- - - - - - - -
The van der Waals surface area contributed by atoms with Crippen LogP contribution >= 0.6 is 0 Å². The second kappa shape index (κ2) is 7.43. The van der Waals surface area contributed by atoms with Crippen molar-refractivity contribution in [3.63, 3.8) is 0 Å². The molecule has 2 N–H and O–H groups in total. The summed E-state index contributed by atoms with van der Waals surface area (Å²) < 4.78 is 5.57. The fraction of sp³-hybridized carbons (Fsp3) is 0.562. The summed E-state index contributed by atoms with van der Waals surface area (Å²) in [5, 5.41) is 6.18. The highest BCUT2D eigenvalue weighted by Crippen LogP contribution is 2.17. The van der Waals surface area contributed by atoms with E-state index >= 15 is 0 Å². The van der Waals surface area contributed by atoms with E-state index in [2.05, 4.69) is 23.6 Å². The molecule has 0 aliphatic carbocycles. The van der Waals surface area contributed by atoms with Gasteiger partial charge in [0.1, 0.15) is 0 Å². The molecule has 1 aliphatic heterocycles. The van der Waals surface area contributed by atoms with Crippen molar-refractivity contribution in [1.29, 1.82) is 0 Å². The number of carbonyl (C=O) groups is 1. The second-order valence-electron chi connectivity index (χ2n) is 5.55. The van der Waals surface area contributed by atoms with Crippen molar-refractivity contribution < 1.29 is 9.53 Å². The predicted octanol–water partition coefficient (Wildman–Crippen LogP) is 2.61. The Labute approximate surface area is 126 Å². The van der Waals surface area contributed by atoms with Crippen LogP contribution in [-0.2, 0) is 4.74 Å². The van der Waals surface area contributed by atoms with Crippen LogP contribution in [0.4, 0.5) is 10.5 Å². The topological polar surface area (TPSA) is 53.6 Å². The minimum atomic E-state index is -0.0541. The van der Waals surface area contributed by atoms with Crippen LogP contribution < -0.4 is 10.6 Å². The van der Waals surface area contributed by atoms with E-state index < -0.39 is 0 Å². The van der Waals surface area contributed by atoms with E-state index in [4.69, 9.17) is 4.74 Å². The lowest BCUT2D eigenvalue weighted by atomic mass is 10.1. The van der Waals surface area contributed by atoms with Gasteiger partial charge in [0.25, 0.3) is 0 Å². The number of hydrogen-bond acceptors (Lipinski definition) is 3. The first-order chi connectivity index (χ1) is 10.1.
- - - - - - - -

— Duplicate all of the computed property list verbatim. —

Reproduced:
The van der Waals surface area contributed by atoms with Crippen LogP contribution >= 0.6 is 0 Å². The second kappa shape index (κ2) is 7.43. The van der Waals surface area contributed by atoms with Crippen molar-refractivity contribution in [3.63, 3.8) is 0 Å². The molecule has 2 N–H and O–H groups in total. The summed E-state index contributed by atoms with van der Waals surface area (Å²) < 4.78 is 5.57. The fraction of sp³-hybridized carbons (Fsp3) is 0.562. The summed E-state index contributed by atoms with van der Waals surface area (Å²) in [5, 5.41) is 6.18. The highest BCUT2D eigenvalue weighted by Crippen LogP contribution is 2.17. The van der Waals surface area contributed by atoms with E-state index >= 15 is 0 Å². The van der Waals surface area contributed by atoms with E-state index in [2.05, 4.69) is 23.6 Å². The molecule has 0 aliphatic carbocycles. The van der Waals surface area contributed by atoms with Gasteiger partial charge in [0.1, 0.15) is 0 Å². The molecule has 1 aliphatic heterocycles. The van der Waals surface area contributed by atoms with Crippen molar-refractivity contribution in [1.29, 1.82) is 0 Å². The number of carbonyl (C=O) groups is 1. The second-order valence-electron chi connectivity index (χ2n) is 5.55. The van der Waals surface area contributed by atoms with Crippen molar-refractivity contribution < 1.29 is 9.53 Å². The predicted octanol–water partition coefficient (Wildman–Crippen LogP) is 2.61. The Labute approximate surface area is 126 Å². The van der Waals surface area contributed by atoms with Crippen LogP contribution in [-0.2, 0) is 4.74 Å². The van der Waals surface area contributed by atoms with Crippen LogP contribution in [0.4, 0.5) is 10.5 Å². The topological polar surface area (TPSA) is 53.6 Å². The minimum atomic E-state index is -0.0541. The van der Waals surface area contributed by atoms with Crippen LogP contribution < -0.4 is 10.6 Å². The van der Waals surface area contributed by atoms with E-state index < -0.39 is 0 Å². The van der Waals surface area contributed by atoms with E-state index in [4.69, 9.17) is 4.74 Å². The lowest BCUT2D eigenvalue weighted by atomic mass is 10.1. The van der Waals surface area contributed by atoms with Gasteiger partial charge in [0.25, 0.3) is 0 Å². The number of hydrogen-bond acceptors (Lipinski definition) is 3. The first-order chi connectivity index (χ1) is 10.1.